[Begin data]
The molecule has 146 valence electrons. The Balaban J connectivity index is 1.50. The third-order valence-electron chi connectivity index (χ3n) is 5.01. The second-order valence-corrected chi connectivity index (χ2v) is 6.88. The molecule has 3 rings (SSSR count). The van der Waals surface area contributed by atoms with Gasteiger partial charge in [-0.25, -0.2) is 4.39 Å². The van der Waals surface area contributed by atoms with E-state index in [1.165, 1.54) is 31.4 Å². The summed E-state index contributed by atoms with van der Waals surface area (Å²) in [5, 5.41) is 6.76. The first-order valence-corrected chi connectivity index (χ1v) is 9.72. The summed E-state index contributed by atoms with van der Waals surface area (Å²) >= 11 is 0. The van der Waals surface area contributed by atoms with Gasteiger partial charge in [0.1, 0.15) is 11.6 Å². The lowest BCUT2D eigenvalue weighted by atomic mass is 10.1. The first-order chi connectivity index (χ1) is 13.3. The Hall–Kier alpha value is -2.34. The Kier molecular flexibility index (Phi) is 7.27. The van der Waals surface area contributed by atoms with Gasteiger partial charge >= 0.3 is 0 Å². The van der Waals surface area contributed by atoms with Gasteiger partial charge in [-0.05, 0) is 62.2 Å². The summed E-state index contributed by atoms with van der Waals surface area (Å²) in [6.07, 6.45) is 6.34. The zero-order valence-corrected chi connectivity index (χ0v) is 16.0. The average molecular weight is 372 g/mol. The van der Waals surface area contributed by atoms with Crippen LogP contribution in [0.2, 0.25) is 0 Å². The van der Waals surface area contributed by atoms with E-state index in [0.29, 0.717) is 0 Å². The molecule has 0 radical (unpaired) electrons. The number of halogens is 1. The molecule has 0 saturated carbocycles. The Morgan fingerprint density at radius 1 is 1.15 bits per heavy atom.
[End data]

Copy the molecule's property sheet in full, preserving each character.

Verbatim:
The molecule has 146 valence electrons. The Balaban J connectivity index is 1.50. The third-order valence-electron chi connectivity index (χ3n) is 5.01. The second-order valence-corrected chi connectivity index (χ2v) is 6.88. The molecule has 3 rings (SSSR count). The van der Waals surface area contributed by atoms with Gasteiger partial charge in [-0.25, -0.2) is 4.39 Å². The van der Waals surface area contributed by atoms with E-state index in [1.165, 1.54) is 31.4 Å². The summed E-state index contributed by atoms with van der Waals surface area (Å²) in [5, 5.41) is 6.76. The first-order valence-corrected chi connectivity index (χ1v) is 9.72. The summed E-state index contributed by atoms with van der Waals surface area (Å²) >= 11 is 0. The van der Waals surface area contributed by atoms with Gasteiger partial charge in [0.1, 0.15) is 11.6 Å². The lowest BCUT2D eigenvalue weighted by atomic mass is 10.1. The first-order chi connectivity index (χ1) is 13.3. The Hall–Kier alpha value is -2.34. The Kier molecular flexibility index (Phi) is 7.27. The van der Waals surface area contributed by atoms with Gasteiger partial charge >= 0.3 is 0 Å². The van der Waals surface area contributed by atoms with Gasteiger partial charge in [-0.05, 0) is 62.2 Å². The summed E-state index contributed by atoms with van der Waals surface area (Å²) in [6.07, 6.45) is 6.34. The zero-order valence-corrected chi connectivity index (χ0v) is 16.0. The average molecular weight is 372 g/mol. The van der Waals surface area contributed by atoms with Crippen LogP contribution in [0.2, 0.25) is 0 Å². The van der Waals surface area contributed by atoms with E-state index in [0.29, 0.717) is 0 Å². The molecule has 0 radical (unpaired) electrons. The number of halogens is 1. The molecule has 0 saturated carbocycles. The Morgan fingerprint density at radius 1 is 1.15 bits per heavy atom.